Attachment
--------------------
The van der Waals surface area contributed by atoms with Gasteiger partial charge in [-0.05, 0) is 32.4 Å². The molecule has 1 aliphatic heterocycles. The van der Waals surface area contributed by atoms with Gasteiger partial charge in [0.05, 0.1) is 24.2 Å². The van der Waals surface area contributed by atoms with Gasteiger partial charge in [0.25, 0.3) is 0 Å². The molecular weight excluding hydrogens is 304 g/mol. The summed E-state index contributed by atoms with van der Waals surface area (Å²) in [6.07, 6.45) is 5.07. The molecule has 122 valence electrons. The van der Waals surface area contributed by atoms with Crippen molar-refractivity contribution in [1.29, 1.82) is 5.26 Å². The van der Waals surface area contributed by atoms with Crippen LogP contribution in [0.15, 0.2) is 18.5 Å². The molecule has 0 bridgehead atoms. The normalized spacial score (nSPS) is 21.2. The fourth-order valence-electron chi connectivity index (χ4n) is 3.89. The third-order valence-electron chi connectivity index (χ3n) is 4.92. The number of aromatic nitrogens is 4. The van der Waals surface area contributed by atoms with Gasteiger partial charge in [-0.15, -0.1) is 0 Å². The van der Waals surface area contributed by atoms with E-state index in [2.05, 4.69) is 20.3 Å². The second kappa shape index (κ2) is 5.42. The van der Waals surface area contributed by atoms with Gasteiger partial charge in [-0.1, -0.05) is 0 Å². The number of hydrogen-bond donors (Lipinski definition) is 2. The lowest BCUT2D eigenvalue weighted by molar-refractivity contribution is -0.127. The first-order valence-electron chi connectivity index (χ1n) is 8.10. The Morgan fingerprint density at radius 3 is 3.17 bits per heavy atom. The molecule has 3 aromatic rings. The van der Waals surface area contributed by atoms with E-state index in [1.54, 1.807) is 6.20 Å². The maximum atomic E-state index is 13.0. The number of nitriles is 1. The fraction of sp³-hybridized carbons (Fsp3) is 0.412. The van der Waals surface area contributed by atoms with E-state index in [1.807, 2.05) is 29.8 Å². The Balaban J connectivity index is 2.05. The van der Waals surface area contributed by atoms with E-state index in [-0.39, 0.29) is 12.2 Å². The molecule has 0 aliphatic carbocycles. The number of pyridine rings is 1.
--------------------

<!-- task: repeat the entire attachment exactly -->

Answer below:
The van der Waals surface area contributed by atoms with Gasteiger partial charge in [-0.05, 0) is 32.4 Å². The molecule has 1 aliphatic heterocycles. The van der Waals surface area contributed by atoms with Gasteiger partial charge in [0.05, 0.1) is 24.2 Å². The van der Waals surface area contributed by atoms with Gasteiger partial charge in [0.25, 0.3) is 0 Å². The molecular weight excluding hydrogens is 304 g/mol. The summed E-state index contributed by atoms with van der Waals surface area (Å²) in [6.07, 6.45) is 5.07. The molecule has 122 valence electrons. The van der Waals surface area contributed by atoms with Crippen molar-refractivity contribution in [1.29, 1.82) is 5.26 Å². The van der Waals surface area contributed by atoms with Crippen LogP contribution in [0.15, 0.2) is 18.5 Å². The molecule has 0 bridgehead atoms. The normalized spacial score (nSPS) is 21.2. The fourth-order valence-electron chi connectivity index (χ4n) is 3.89. The third-order valence-electron chi connectivity index (χ3n) is 4.92. The number of aromatic nitrogens is 4. The van der Waals surface area contributed by atoms with Gasteiger partial charge in [-0.15, -0.1) is 0 Å². The van der Waals surface area contributed by atoms with E-state index in [2.05, 4.69) is 20.3 Å². The second kappa shape index (κ2) is 5.42. The van der Waals surface area contributed by atoms with Gasteiger partial charge in [-0.1, -0.05) is 0 Å². The number of hydrogen-bond donors (Lipinski definition) is 2. The lowest BCUT2D eigenvalue weighted by molar-refractivity contribution is -0.127. The first-order valence-electron chi connectivity index (χ1n) is 8.10. The Morgan fingerprint density at radius 3 is 3.17 bits per heavy atom. The molecule has 3 aromatic rings. The van der Waals surface area contributed by atoms with E-state index in [1.54, 1.807) is 6.20 Å². The maximum atomic E-state index is 13.0. The number of nitriles is 1. The fraction of sp³-hybridized carbons (Fsp3) is 0.412. The van der Waals surface area contributed by atoms with E-state index in [1.807, 2.05) is 29.8 Å². The Balaban J connectivity index is 2.05. The van der Waals surface area contributed by atoms with E-state index in [-0.39, 0.29) is 12.2 Å². The molecule has 0 aliphatic carbocycles. The number of pyridine rings is 1.